For now, the big CEV starter button begs to be pressed, so over the top and in your face is it. Shame it doesn’t have “Please Press Here” molded into it. I can’t resist, so I press the starter, add a little gas, and in what seems an instant the Tornado starts up with a roar. The sound from the seamed and fluted mufflers is deep, slightly muted but typically Italian, and after a minute or two the choke can be backed off completely, even on a cold day like today, as the engine settles to a low idle. Tipping the bike forward off its main stand requires little effort but takes some knack, and the weight of the Benelli can certainly be felt once off it.
The contrast once underway is huge. The Benelli Tornado seems to shed its weight as soon as it moves, and becomes what feels like a lithe and flickable machine. The dual seat is comfortable, for now, and the riding position is acceptable as the bars aren’t too low, even though I’m taking up a bit of a café-racer crouch.
Quality Marzocchi front forks and Ceriani rear shocks give a typically taught Italian ride, but the bike handles very nicely. The frame is stable and the Tornado tracks true and predictably through bends, despite old tires being fitted to the lovely spoked Borrani alloy rims. I like tires on classic bikes to be from the 21st century, not from the same year the bike came out. The big front double-sided single-leading-shoe 230mm stopper, with a cool Seventies Benelli logo and strengthening ribs intricately cast into it, works very efficiently. It’s progressive and not at all grabby, and doesn’t seem to fade when warm, though to slow down in a hurry the rear 200mm drum brake also needs to be applied keenly.
The Benelli Tornado has a right foot gear change, one up and four down, with the rear brake on the left, nothing unusual for the year of manufacture, which, incidentally is late 1973, and a system most European manufacturers kept for another couple of years. I find the foot controls don’t fall particularly easily to my booted feet, but the gearbox and clutch are slick and easy to use. First gear is so low as to be fairly useless on open rural roads, so getting quickly through the rest of the gears, which are far more intelligently spaced out, is a good thing to do.
The engine is astonishing. Not for outright power or acceleration or top speed, but for the great dollops of torque it pumps out. It’s like a good Bonnie or Commando, but oh so much stronger. It’s unexpected, as the engine initially comes across as being a bit buzzy or peaky. In fact, I discover later while reading the specs that the engine has an incredibly over-square bore and stroke of 84mm by 58mm, large valves and four, yes, four flywheels, meaning that it needs to be revved, revved and then revved some more. The buzziness develops into a rush of quickly building power, as if a tap had been turned on somewhere.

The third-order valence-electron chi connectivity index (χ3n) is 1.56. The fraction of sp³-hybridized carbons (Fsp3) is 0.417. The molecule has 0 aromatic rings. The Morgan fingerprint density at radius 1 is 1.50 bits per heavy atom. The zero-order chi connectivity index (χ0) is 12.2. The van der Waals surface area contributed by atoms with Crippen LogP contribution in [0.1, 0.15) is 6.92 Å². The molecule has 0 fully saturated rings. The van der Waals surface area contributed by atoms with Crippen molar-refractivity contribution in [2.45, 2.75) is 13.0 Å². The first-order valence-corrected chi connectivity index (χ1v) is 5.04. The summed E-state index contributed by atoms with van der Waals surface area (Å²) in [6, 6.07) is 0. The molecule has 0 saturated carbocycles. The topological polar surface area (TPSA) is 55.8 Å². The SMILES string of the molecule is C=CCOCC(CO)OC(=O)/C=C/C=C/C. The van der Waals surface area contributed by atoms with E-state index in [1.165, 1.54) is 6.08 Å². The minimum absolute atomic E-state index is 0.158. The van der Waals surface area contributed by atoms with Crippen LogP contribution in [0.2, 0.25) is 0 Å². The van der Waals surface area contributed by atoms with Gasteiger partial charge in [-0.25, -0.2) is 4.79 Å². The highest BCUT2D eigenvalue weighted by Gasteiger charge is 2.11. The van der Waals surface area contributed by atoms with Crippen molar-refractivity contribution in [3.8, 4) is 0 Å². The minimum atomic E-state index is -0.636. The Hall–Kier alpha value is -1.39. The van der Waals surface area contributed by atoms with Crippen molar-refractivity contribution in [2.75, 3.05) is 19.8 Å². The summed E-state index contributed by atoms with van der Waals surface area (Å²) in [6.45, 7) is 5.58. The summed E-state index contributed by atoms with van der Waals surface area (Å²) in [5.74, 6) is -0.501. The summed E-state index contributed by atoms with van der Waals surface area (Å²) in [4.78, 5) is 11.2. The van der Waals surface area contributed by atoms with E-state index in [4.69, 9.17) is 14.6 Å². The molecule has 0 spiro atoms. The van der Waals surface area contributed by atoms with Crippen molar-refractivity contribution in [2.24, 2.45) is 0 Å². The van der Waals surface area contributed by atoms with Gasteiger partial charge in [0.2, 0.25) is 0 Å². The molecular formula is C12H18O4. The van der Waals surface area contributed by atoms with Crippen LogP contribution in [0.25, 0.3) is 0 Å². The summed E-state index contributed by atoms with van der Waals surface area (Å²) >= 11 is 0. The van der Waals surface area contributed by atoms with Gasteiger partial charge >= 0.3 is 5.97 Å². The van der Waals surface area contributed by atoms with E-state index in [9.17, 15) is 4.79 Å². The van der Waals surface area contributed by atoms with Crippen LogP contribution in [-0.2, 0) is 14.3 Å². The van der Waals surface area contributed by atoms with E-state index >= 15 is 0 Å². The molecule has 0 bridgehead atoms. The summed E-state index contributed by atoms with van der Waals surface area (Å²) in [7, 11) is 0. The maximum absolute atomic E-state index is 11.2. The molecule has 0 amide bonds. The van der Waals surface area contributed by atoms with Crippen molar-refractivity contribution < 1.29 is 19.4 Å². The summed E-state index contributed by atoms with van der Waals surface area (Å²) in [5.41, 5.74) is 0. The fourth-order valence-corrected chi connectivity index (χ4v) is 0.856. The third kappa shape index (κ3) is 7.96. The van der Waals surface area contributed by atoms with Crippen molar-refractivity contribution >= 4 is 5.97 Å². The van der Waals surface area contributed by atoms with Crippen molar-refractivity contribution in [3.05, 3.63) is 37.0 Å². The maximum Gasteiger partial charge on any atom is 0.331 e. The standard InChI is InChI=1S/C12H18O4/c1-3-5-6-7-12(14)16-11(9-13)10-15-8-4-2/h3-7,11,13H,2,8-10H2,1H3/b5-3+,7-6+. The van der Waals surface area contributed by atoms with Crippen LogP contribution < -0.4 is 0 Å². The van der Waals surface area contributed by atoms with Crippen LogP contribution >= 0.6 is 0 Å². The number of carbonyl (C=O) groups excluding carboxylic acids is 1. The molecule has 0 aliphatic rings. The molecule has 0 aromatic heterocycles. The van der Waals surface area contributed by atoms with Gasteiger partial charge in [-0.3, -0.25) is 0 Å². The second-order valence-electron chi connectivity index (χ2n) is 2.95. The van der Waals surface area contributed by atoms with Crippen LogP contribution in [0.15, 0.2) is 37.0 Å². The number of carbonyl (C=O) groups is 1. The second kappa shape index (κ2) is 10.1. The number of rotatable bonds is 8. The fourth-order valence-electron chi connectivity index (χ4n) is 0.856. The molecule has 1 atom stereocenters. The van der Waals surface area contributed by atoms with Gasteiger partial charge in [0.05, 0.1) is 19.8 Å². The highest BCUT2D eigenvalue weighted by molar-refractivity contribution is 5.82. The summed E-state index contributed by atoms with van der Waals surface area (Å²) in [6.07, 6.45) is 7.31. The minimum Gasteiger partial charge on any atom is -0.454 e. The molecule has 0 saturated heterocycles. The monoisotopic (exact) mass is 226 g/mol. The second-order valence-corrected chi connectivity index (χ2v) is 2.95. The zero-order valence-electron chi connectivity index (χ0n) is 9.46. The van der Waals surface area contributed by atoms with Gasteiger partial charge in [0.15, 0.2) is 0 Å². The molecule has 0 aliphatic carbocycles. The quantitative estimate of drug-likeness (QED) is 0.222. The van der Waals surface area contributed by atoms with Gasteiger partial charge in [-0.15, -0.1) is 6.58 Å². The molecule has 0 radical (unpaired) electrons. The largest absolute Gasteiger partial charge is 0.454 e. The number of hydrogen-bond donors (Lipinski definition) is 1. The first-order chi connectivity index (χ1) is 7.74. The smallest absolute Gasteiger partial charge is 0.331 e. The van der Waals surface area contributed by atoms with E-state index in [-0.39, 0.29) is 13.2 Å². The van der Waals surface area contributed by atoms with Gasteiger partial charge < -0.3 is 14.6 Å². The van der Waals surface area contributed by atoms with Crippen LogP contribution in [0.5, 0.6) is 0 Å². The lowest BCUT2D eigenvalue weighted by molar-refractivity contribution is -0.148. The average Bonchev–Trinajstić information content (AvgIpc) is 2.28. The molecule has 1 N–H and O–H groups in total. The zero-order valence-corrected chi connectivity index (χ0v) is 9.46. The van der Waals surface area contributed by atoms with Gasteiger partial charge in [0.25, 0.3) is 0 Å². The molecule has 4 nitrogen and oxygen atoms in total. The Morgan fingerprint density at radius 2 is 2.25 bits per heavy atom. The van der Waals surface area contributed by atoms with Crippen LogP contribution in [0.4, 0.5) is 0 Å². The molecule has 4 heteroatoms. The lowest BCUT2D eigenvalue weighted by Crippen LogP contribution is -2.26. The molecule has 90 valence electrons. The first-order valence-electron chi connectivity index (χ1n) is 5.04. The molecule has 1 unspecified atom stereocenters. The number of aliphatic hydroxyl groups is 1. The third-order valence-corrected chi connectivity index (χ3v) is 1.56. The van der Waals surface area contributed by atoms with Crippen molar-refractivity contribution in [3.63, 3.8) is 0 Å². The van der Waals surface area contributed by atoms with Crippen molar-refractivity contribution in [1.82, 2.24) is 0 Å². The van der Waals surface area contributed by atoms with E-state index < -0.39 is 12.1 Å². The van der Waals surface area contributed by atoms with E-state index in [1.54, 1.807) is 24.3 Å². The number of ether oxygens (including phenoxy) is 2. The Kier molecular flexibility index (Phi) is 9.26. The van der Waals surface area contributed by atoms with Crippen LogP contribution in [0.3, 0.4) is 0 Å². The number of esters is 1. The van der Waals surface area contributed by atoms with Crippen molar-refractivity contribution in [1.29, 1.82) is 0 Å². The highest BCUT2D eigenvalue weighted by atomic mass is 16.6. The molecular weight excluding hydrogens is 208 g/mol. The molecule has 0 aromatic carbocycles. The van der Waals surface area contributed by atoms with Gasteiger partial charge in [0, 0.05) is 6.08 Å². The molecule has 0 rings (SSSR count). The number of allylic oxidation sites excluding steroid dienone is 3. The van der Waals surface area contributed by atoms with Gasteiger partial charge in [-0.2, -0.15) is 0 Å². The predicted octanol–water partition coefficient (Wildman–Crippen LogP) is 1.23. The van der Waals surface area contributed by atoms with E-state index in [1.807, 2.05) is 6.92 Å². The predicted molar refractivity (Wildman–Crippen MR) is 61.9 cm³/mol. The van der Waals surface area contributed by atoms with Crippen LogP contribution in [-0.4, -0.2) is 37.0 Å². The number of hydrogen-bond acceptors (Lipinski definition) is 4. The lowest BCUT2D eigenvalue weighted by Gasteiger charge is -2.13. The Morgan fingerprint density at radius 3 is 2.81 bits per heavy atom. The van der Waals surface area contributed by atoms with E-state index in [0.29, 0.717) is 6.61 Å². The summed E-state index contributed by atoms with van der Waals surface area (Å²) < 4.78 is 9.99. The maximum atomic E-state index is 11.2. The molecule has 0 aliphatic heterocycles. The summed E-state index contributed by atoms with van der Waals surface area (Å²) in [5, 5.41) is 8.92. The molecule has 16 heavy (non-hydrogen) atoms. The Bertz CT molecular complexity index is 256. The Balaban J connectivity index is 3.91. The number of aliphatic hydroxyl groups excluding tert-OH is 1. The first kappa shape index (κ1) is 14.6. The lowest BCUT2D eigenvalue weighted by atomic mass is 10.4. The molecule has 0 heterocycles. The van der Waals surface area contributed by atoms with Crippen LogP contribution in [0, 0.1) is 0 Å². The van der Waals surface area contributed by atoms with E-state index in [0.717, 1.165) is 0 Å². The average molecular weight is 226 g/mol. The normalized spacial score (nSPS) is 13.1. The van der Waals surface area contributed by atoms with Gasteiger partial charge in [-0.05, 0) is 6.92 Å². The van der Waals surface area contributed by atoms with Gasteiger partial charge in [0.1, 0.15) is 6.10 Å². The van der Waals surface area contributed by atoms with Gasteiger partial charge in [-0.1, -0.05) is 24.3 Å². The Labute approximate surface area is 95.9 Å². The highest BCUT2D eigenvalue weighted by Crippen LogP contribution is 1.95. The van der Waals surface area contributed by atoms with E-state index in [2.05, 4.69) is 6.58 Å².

Someone opined the Benelli Tornado engine was hugely over square because designer Piero Prampolini (who would go on to design the legendary Benelli Sei 6-cylinder engine) only knew how to design race engines. The 500cc 4-cylinder GP Benelli ridden by Jarno Saarinen was Prampolini’s, so not such a bad bike to practice his design skills on, and I wouldn’t dare to question Prampolini’s choice.
In fact, the Tornado engine is a jewel. It feels as strong and robust as it looks. Although I expect loads of vibes through the bars and frame, I find them to be negligible. Later research shows that originally the Tornado had unusual rubber footrests with hedgehog-type rubber “spines” in an attempt to dampen vibration, but I didn’t feel they were necessary. Some buzzing and tingling can be felt at constant higher speeds but, hey, it’s an old bike, and it’s smooth as silk compared to a same-year BSA twin.
Quick throttle openings see the Benelli Tornado 650S surging forward in any gear — apart from first — on a wave of torque. I can bumble along at 3,000rpm in top gear, and then just accelerate away strongly, still in top. Benelli claimed at launch that the Tornado gave 57hp at 7,400rpm, and a top speed of 117mph. These were optimistic claims, as were all other Italian manufacturers’ claims in that period. What is most revealing — and I am genuinely and enthusiastically surprised by this — is that the Tornado gives the impression you could ride it all day at 70mph, and it wouldn’t miss a beat. Highway speeds are comfortable, and the bike does its best to behave like a proper “road burner.” Unforeseen wiring hiccups aside, the Benelli looks like it can be a decent and very usable classic bike — take it to the store or take it 500 miles. I like my old Guzzi because it’s just that, and I never honestly expected a similar sort of trust to develop with a Benelli. The Italians have surprised me, yet again. MC
“It likes nothing better than holding a steady 80mph on the pike … no wind pushes you around and no bump makes you wobble. It’s the only machine around that we enjoy as much as the Honda Four.”
— Cycle, February 1971
“The engine has got to be the best big-bore twin we have ever experienced. It’s that simple.”
— Popular Cycling, January 1972
“This is the road burner Italian-style: neutral, well-damped, geared high, stiff on the butt, sharp to the ear, fleet and masculine.”
— Cycle World, November 1972
“Without a doubt the Benelli 650 is the best handling machine in its class. A rider new to the Tornado soon settles down to precise tracking and great straight line stability.”
— Motorcycle World, March 1973
“Few bikes we’ve ever ridden are as much fun as Benelli’s 650. It somehow doesn’t matter that it isn’t as fast as some of the oriental multis. And it doesn’t matter that it doesn’t handle as well as a Norton. It’s just plain fun. You get on the bike and ride. And when you get back, you smile a lot.”
— Supercycle, May 1973